Banks in Europe and the US face a new wave of losses linked to contracts issued to insure against companies going bust and defaulting on their loans, City analysts have warned.
After the billions lost over the US subprime market and leveraged loans, investment banks such as Morgan Stanley, Deutsche Bank, Barclays, UBS and RBS face losses on credit default swaps (CDS) – contracts that allow an investor to be repaid if a company loan or a bond defaults.
CDS contracts became a favourite tool of speculators, mostly hedge funds, which bought the contracts without having any link to the original lending. They bought the contract to trade or in the expectation the company would in fact default, meaning they could claim back the full value of a loan they never made.
The CDS market exploded to be worth as much as $50 TRILLION, many times the size of the underlying assets. Each loan could have thousands of protection contracts, even if there were only a few lenders. Hedge funds accounted for about 60% of CDS trading, according to ratings agency Fitch.
But now that a rising number of companies are going bust, the issuers of the contracts could face significant losses, analysts say. US carmaker General Motors, which is seeking government aid, was the company that had most protection bought and sold on it by the end of 2006, according to Fitch.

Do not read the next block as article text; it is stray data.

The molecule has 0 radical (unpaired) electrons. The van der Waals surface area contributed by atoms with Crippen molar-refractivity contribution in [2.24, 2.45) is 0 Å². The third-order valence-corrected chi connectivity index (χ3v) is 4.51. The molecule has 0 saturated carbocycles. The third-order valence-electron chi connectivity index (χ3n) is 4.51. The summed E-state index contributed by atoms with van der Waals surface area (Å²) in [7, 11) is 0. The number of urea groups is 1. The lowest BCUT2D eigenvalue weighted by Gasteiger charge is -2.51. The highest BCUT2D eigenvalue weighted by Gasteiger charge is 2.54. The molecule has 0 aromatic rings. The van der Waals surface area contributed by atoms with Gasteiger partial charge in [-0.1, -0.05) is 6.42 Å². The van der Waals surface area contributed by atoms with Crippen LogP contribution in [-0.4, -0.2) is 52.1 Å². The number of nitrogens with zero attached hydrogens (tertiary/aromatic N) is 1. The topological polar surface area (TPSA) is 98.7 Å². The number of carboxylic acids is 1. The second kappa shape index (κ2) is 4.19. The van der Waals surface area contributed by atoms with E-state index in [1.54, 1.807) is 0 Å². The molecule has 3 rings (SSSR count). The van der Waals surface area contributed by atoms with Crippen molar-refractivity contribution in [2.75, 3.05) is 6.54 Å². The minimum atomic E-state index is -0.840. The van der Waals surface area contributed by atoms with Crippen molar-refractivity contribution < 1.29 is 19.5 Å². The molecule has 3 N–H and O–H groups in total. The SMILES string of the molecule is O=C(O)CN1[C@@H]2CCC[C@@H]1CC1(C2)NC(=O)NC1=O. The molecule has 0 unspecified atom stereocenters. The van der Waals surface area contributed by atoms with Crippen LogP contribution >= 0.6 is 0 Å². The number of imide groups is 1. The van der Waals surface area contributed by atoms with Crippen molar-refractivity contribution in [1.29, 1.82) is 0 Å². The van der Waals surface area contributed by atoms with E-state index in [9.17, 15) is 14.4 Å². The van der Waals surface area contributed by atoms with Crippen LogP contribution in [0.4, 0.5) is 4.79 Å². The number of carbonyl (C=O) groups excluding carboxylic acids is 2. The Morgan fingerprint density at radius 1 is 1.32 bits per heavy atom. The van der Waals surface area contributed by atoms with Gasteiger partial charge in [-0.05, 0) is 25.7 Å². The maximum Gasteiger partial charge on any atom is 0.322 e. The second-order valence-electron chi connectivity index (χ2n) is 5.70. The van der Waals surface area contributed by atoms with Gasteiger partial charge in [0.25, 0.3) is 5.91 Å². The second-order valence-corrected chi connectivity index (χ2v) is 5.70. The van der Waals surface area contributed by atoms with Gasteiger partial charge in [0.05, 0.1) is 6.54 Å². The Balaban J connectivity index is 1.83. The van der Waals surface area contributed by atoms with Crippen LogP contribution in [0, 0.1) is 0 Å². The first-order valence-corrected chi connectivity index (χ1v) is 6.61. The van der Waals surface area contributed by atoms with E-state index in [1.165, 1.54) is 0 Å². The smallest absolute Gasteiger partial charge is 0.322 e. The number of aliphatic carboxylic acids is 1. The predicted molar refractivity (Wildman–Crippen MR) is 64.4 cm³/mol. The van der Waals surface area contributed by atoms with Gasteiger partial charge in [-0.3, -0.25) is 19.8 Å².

Investment banks were attracted by the method as they didn’t have to report any issuance data to any regulator and could issue as many contracts as they wanted.
At present, nobody knows which banks have issued which contracts. The uncertainty and the deepening recession have sent the cost of insurance protection to record highs this week. The itraxx index, which tracks the senior debt of 25 European financial institutions, closed at 165 basis points today, near its record yesterday of 166 points, according to financial information provider Markit.
CDS contracts have also gained on growing uncertainty over eastern European banks and after Citigroup asked the US government for aid.
The banks say they are protected as they have daily updates on the collateral needed for their CDS contracts.
Tuesday 24 February 2009 19.46 GMT
Source: The Guardian